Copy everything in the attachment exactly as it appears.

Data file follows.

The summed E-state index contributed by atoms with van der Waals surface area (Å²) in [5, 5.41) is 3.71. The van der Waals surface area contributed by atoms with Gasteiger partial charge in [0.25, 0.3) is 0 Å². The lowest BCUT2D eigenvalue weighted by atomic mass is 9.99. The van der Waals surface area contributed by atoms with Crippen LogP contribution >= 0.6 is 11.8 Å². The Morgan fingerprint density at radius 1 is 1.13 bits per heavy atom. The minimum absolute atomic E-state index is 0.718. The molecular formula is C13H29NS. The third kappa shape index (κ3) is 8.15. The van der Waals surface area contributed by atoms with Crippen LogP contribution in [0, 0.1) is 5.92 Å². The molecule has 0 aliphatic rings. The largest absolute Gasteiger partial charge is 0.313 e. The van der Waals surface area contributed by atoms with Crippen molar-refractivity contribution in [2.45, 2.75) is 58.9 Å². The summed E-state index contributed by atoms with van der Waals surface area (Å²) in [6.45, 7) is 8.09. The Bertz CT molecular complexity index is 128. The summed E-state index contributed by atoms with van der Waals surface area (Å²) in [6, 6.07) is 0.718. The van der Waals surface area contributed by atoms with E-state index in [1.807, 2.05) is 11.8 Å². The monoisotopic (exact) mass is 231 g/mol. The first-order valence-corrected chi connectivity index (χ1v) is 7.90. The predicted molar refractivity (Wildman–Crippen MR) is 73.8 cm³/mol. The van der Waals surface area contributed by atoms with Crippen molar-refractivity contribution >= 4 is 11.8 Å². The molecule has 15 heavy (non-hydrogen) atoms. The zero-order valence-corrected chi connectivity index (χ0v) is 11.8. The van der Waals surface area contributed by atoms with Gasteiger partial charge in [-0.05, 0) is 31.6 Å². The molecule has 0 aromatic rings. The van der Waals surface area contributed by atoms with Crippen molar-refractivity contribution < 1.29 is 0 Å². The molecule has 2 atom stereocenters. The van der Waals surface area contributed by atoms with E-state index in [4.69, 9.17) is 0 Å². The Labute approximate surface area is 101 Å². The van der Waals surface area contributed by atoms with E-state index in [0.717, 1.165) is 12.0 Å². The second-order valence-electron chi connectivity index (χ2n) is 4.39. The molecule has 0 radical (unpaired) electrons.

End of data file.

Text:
The summed E-state index contributed by atoms with van der Waals surface area (Å²) in [5, 5.41) is 3.71. The van der Waals surface area contributed by atoms with Gasteiger partial charge in [0.25, 0.3) is 0 Å². The lowest BCUT2D eigenvalue weighted by atomic mass is 9.99. The van der Waals surface area contributed by atoms with Crippen LogP contribution >= 0.6 is 11.8 Å². The Morgan fingerprint density at radius 1 is 1.13 bits per heavy atom. The minimum absolute atomic E-state index is 0.718. The molecular formula is C13H29NS. The third kappa shape index (κ3) is 8.15. The van der Waals surface area contributed by atoms with Crippen LogP contribution in [0, 0.1) is 5.92 Å². The molecule has 0 aliphatic rings. The largest absolute Gasteiger partial charge is 0.313 e. The van der Waals surface area contributed by atoms with Crippen molar-refractivity contribution in [2.45, 2.75) is 58.9 Å². The summed E-state index contributed by atoms with van der Waals surface area (Å²) in [6.45, 7) is 8.09. The Bertz CT molecular complexity index is 128. The summed E-state index contributed by atoms with van der Waals surface area (Å²) in [6, 6.07) is 0.718. The van der Waals surface area contributed by atoms with E-state index in [1.807, 2.05) is 11.8 Å². The monoisotopic (exact) mass is 231 g/mol. The first-order valence-corrected chi connectivity index (χ1v) is 7.90. The predicted molar refractivity (Wildman–Crippen MR) is 73.8 cm³/mol. The van der Waals surface area contributed by atoms with Crippen molar-refractivity contribution >= 4 is 11.8 Å². The molecule has 15 heavy (non-hydrogen) atoms. The zero-order valence-corrected chi connectivity index (χ0v) is 11.8. The van der Waals surface area contributed by atoms with Gasteiger partial charge in [-0.05, 0) is 31.6 Å². The molecule has 0 aromatic rings. The van der Waals surface area contributed by atoms with Crippen molar-refractivity contribution < 1.29 is 0 Å². The molecule has 2 atom stereocenters. The van der Waals surface area contributed by atoms with E-state index in [4.69, 9.17) is 0 Å². The Labute approximate surface area is 101 Å². The van der Waals surface area contributed by atoms with E-state index in [0.717, 1.165) is 12.0 Å². The second-order valence-electron chi connectivity index (χ2n) is 4.39. The molecule has 0 radical (unpaired) electrons.